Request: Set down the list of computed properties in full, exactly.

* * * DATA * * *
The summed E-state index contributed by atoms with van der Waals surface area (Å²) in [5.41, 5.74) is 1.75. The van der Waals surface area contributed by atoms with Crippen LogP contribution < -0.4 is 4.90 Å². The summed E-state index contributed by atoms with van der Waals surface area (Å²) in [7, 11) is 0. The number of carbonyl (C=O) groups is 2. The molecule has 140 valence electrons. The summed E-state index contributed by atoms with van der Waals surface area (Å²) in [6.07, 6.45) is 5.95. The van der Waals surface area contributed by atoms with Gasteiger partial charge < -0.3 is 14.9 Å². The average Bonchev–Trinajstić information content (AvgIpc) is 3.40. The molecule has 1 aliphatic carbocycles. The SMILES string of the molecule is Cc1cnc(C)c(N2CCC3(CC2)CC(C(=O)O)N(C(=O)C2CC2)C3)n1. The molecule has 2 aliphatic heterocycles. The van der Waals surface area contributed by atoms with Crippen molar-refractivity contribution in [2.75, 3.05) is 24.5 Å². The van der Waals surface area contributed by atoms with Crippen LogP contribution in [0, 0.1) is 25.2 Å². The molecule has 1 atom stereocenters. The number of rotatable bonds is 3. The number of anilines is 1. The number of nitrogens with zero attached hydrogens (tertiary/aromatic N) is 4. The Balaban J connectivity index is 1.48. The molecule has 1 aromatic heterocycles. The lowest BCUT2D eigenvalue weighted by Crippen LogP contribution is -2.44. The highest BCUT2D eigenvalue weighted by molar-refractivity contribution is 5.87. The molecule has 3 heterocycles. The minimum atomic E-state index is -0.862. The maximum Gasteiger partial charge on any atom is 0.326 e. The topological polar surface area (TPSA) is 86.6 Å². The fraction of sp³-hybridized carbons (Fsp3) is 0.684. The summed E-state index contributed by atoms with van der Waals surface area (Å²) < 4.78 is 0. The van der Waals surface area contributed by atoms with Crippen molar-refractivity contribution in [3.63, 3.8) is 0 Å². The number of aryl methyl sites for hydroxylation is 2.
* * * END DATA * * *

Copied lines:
The summed E-state index contributed by atoms with van der Waals surface area (Å²) in [5.41, 5.74) is 1.75. The van der Waals surface area contributed by atoms with Crippen LogP contribution < -0.4 is 4.90 Å². The summed E-state index contributed by atoms with van der Waals surface area (Å²) in [7, 11) is 0. The number of carbonyl (C=O) groups is 2. The molecule has 140 valence electrons. The summed E-state index contributed by atoms with van der Waals surface area (Å²) in [6.07, 6.45) is 5.95. The van der Waals surface area contributed by atoms with Gasteiger partial charge < -0.3 is 14.9 Å². The average Bonchev–Trinajstić information content (AvgIpc) is 3.40. The molecule has 1 aliphatic carbocycles. The SMILES string of the molecule is Cc1cnc(C)c(N2CCC3(CC2)CC(C(=O)O)N(C(=O)C2CC2)C3)n1. The molecule has 2 aliphatic heterocycles. The van der Waals surface area contributed by atoms with Crippen molar-refractivity contribution in [2.75, 3.05) is 24.5 Å². The van der Waals surface area contributed by atoms with Crippen LogP contribution in [0, 0.1) is 25.2 Å². The molecule has 1 atom stereocenters. The number of rotatable bonds is 3. The number of anilines is 1. The number of nitrogens with zero attached hydrogens (tertiary/aromatic N) is 4. The Balaban J connectivity index is 1.48. The molecule has 1 aromatic heterocycles. The lowest BCUT2D eigenvalue weighted by Crippen LogP contribution is -2.44. The highest BCUT2D eigenvalue weighted by molar-refractivity contribution is 5.87. The molecule has 3 heterocycles. The minimum atomic E-state index is -0.862. The maximum Gasteiger partial charge on any atom is 0.326 e. The topological polar surface area (TPSA) is 86.6 Å². The fraction of sp³-hybridized carbons (Fsp3) is 0.684. The summed E-state index contributed by atoms with van der Waals surface area (Å²) < 4.78 is 0. The van der Waals surface area contributed by atoms with Crippen molar-refractivity contribution in [3.63, 3.8) is 0 Å². The number of aryl methyl sites for hydroxylation is 2.